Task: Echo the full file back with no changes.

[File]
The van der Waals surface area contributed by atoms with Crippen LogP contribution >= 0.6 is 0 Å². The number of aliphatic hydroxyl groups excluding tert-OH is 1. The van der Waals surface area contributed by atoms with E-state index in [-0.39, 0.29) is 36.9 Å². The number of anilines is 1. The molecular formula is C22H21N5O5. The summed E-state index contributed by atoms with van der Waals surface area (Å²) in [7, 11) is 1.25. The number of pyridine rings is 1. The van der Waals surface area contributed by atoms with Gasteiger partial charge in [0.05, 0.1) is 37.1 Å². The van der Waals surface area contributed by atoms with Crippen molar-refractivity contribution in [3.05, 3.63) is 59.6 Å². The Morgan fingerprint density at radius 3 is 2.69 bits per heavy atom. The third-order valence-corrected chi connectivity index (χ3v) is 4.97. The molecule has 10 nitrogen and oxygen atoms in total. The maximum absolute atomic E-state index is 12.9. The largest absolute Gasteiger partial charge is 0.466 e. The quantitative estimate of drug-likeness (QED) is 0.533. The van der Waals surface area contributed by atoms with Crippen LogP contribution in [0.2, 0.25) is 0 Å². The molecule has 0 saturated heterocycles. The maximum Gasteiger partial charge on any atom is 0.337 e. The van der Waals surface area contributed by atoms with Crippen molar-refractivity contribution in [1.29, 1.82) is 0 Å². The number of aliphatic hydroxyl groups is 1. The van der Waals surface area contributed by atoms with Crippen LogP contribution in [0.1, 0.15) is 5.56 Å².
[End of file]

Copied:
The van der Waals surface area contributed by atoms with Crippen LogP contribution >= 0.6 is 0 Å². The number of aliphatic hydroxyl groups excluding tert-OH is 1. The van der Waals surface area contributed by atoms with E-state index in [-0.39, 0.29) is 36.9 Å². The number of anilines is 1. The molecular formula is C22H21N5O5. The summed E-state index contributed by atoms with van der Waals surface area (Å²) in [7, 11) is 1.25. The number of pyridine rings is 1. The van der Waals surface area contributed by atoms with Gasteiger partial charge in [0.05, 0.1) is 37.1 Å². The van der Waals surface area contributed by atoms with Crippen molar-refractivity contribution in [3.05, 3.63) is 59.6 Å². The Morgan fingerprint density at radius 3 is 2.69 bits per heavy atom. The third-order valence-corrected chi connectivity index (χ3v) is 4.97. The molecule has 10 nitrogen and oxygen atoms in total. The maximum absolute atomic E-state index is 12.9. The largest absolute Gasteiger partial charge is 0.466 e. The quantitative estimate of drug-likeness (QED) is 0.533. The van der Waals surface area contributed by atoms with Crippen LogP contribution in [0.2, 0.25) is 0 Å². The molecule has 0 saturated heterocycles. The maximum Gasteiger partial charge on any atom is 0.337 e. The van der Waals surface area contributed by atoms with Crippen molar-refractivity contribution in [1.29, 1.82) is 0 Å². The number of aliphatic hydroxyl groups is 1. The van der Waals surface area contributed by atoms with Crippen LogP contribution in [0.1, 0.15) is 5.56 Å².